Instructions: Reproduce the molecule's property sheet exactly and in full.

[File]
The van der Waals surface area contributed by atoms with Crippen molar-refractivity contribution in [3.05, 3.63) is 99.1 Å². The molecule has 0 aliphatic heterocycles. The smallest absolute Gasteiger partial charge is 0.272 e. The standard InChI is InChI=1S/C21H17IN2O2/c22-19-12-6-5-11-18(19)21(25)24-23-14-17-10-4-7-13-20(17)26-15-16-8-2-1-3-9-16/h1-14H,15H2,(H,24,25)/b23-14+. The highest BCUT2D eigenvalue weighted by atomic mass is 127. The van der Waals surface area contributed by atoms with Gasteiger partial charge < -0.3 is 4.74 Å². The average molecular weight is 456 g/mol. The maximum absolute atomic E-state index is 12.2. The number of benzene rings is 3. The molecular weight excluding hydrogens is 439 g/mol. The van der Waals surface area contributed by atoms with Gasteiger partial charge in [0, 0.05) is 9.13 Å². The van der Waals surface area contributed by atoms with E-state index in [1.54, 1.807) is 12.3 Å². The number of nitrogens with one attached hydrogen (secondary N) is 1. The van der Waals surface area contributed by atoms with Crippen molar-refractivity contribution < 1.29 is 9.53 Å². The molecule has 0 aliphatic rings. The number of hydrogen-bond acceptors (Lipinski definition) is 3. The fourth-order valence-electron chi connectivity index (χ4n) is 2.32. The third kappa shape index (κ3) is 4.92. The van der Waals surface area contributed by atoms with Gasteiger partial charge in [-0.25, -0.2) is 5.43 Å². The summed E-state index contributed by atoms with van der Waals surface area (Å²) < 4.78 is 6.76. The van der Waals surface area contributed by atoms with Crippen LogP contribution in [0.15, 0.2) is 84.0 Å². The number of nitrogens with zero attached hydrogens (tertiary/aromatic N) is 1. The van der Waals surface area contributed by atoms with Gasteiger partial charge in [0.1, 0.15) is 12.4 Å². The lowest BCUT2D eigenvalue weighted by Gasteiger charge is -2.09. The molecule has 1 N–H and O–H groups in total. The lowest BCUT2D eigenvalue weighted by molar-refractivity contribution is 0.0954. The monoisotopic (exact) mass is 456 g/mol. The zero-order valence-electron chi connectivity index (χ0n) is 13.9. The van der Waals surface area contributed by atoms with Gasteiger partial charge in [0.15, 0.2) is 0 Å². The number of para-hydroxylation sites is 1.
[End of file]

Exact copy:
The van der Waals surface area contributed by atoms with Crippen molar-refractivity contribution in [3.05, 3.63) is 99.1 Å². The molecule has 0 aliphatic heterocycles. The smallest absolute Gasteiger partial charge is 0.272 e. The standard InChI is InChI=1S/C21H17IN2O2/c22-19-12-6-5-11-18(19)21(25)24-23-14-17-10-4-7-13-20(17)26-15-16-8-2-1-3-9-16/h1-14H,15H2,(H,24,25)/b23-14+. The highest BCUT2D eigenvalue weighted by atomic mass is 127. The van der Waals surface area contributed by atoms with Gasteiger partial charge < -0.3 is 4.74 Å². The average molecular weight is 456 g/mol. The maximum absolute atomic E-state index is 12.2. The number of benzene rings is 3. The molecular weight excluding hydrogens is 439 g/mol. The van der Waals surface area contributed by atoms with Gasteiger partial charge in [0, 0.05) is 9.13 Å². The van der Waals surface area contributed by atoms with E-state index in [1.54, 1.807) is 12.3 Å². The number of nitrogens with one attached hydrogen (secondary N) is 1. The van der Waals surface area contributed by atoms with Crippen molar-refractivity contribution < 1.29 is 9.53 Å². The molecule has 0 aliphatic rings. The number of hydrogen-bond acceptors (Lipinski definition) is 3. The fourth-order valence-electron chi connectivity index (χ4n) is 2.32. The third kappa shape index (κ3) is 4.92. The van der Waals surface area contributed by atoms with Gasteiger partial charge in [-0.25, -0.2) is 5.43 Å². The summed E-state index contributed by atoms with van der Waals surface area (Å²) < 4.78 is 6.76. The van der Waals surface area contributed by atoms with Crippen LogP contribution in [0.15, 0.2) is 84.0 Å². The number of nitrogens with zero attached hydrogens (tertiary/aromatic N) is 1. The van der Waals surface area contributed by atoms with Gasteiger partial charge in [0.1, 0.15) is 12.4 Å². The lowest BCUT2D eigenvalue weighted by Gasteiger charge is -2.09. The molecule has 1 N–H and O–H groups in total. The lowest BCUT2D eigenvalue weighted by molar-refractivity contribution is 0.0954. The monoisotopic (exact) mass is 456 g/mol. The zero-order valence-electron chi connectivity index (χ0n) is 13.9. The van der Waals surface area contributed by atoms with Gasteiger partial charge in [0.15, 0.2) is 0 Å². The number of para-hydroxylation sites is 1.